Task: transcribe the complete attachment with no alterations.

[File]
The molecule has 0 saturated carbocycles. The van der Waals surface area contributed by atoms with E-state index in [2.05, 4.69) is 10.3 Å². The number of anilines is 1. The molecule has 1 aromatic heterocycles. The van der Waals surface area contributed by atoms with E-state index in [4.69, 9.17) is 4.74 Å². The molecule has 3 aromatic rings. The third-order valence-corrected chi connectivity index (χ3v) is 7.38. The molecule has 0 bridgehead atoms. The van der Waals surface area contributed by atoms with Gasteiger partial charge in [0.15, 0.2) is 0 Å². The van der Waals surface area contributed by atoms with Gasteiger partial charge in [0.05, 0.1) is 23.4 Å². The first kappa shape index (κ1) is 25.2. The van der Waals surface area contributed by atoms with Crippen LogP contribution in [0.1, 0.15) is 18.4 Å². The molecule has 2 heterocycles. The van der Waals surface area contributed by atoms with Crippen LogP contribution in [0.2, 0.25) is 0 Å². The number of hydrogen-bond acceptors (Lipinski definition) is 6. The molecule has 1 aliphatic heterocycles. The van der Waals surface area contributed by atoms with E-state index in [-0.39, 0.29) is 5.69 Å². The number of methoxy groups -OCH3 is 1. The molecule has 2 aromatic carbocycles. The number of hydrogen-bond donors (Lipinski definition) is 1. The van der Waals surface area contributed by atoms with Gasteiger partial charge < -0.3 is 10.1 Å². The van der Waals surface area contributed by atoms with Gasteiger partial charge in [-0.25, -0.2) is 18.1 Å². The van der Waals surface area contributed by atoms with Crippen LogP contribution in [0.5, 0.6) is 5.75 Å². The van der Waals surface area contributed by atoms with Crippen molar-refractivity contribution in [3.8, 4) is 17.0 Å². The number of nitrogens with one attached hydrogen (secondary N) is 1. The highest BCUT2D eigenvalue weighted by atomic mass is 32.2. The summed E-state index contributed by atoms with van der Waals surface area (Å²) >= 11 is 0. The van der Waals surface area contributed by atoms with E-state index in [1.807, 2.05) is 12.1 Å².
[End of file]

The molecule has 0 saturated carbocycles. The van der Waals surface area contributed by atoms with E-state index in [2.05, 4.69) is 10.3 Å². The number of anilines is 1. The molecule has 1 aromatic heterocycles. The van der Waals surface area contributed by atoms with E-state index in [4.69, 9.17) is 4.74 Å². The molecule has 3 aromatic rings. The third-order valence-corrected chi connectivity index (χ3v) is 7.38. The molecule has 0 bridgehead atoms. The van der Waals surface area contributed by atoms with Gasteiger partial charge in [0.15, 0.2) is 0 Å². The van der Waals surface area contributed by atoms with Gasteiger partial charge in [0.05, 0.1) is 23.4 Å². The first kappa shape index (κ1) is 25.2. The van der Waals surface area contributed by atoms with Crippen LogP contribution in [0.1, 0.15) is 18.4 Å². The molecule has 2 heterocycles. The van der Waals surface area contributed by atoms with Crippen LogP contribution in [0.2, 0.25) is 0 Å². The number of hydrogen-bond acceptors (Lipinski definition) is 6. The molecule has 1 aliphatic heterocycles. The van der Waals surface area contributed by atoms with E-state index in [-0.39, 0.29) is 5.69 Å². The number of methoxy groups -OCH3 is 1. The molecule has 2 aromatic carbocycles. The number of hydrogen-bond donors (Lipinski definition) is 1. The van der Waals surface area contributed by atoms with Gasteiger partial charge < -0.3 is 10.1 Å². The van der Waals surface area contributed by atoms with Gasteiger partial charge in [-0.25, -0.2) is 18.1 Å². The van der Waals surface area contributed by atoms with Crippen LogP contribution in [0.5, 0.6) is 5.75 Å². The van der Waals surface area contributed by atoms with Crippen molar-refractivity contribution in [3.8, 4) is 17.0 Å². The number of nitrogens with one attached hydrogen (secondary N) is 1. The highest BCUT2D eigenvalue weighted by atomic mass is 32.2. The summed E-state index contributed by atoms with van der Waals surface area (Å²) >= 11 is 0. The van der Waals surface area contributed by atoms with E-state index in [1.807, 2.05) is 12.1 Å².